He said: “I think that Nigeria’s overriding objective for the currency swap is to address short-term foreign currency liquidity challenges which has led to CBN’s inability to meet foreign currency demands. With the currency swap, depending on the value, a significant portion of Nigeria’s import bills from China would now be denominated and settled in yuan, thereby reducing the demand for dollar by Nigeria’s importers. “
However, he pointed out that “the major draw back to the currency swap policy is that an unrestricted access to yuan, at an overvalued naira exchange rate, if the N30/RMB is the agreed exchange rate, will certainly encourage importation and stifle local production of goods.
“I suggest that the Federal Government should try and incorporate a strategy similar to that of the cement industry policy, which would require some of the imports from China to be produced locally after a defined timeline, particularly if Nigeria has relative manufacturing advantage for such products. Examples that can readily come to mind include textiles, plastics, ceramics, among others.”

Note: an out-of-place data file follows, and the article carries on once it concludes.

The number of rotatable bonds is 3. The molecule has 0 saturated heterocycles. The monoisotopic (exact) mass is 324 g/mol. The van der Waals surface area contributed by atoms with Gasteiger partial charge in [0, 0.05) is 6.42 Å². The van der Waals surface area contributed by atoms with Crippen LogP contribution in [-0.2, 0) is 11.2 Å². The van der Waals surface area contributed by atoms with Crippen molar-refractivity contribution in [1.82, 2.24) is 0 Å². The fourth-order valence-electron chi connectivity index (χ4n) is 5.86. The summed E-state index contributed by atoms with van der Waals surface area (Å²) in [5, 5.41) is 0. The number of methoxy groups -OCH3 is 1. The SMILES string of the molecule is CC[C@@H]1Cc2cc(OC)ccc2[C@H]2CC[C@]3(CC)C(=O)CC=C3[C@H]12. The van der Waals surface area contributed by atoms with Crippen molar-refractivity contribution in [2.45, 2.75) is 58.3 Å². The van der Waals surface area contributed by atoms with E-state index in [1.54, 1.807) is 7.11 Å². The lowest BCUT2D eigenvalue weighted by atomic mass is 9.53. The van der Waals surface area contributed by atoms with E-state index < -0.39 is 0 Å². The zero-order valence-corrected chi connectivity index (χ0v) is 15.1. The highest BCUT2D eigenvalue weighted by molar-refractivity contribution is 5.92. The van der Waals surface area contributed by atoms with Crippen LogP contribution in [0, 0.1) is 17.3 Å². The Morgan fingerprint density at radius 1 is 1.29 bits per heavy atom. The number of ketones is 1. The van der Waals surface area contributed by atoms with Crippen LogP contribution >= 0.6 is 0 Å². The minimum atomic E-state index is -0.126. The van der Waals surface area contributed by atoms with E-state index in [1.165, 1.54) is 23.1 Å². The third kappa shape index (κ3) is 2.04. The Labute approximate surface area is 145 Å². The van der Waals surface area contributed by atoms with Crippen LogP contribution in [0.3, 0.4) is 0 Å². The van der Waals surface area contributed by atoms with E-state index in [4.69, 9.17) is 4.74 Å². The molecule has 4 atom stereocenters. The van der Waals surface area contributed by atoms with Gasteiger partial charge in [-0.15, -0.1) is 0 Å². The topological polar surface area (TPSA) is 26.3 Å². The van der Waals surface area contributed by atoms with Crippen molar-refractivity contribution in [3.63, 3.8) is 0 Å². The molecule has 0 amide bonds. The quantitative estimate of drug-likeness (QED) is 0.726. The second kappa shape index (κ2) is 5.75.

He explained that “the gain of inclusion of Chinese Yuan as part of Nigerian reserve currency was done about five years ago by the immediate past CBN governor, principally to diversify the reserve and reduce the currency risk associated with the U.S. dollar.
“That action was taken at a time when the U.S. economy was particularly vulnerable due to the weakness of their economy after the global financial crises triggered by sub-prime mortgage.”
In his reaction, the National President, National Palm Produce Association of Nigeria (NPPAN), Henry Olatujoye, welcomed the currency swap deal, describing it as “a fantastic measure that would significantly reduce the increasing pressure on the U.S. dollar, which has gone haywire in the foreign exchange market.”
According to Olatujoye , the decision has the capacity of bringing double investment to the country from China on one hand and from the U.S. on the other.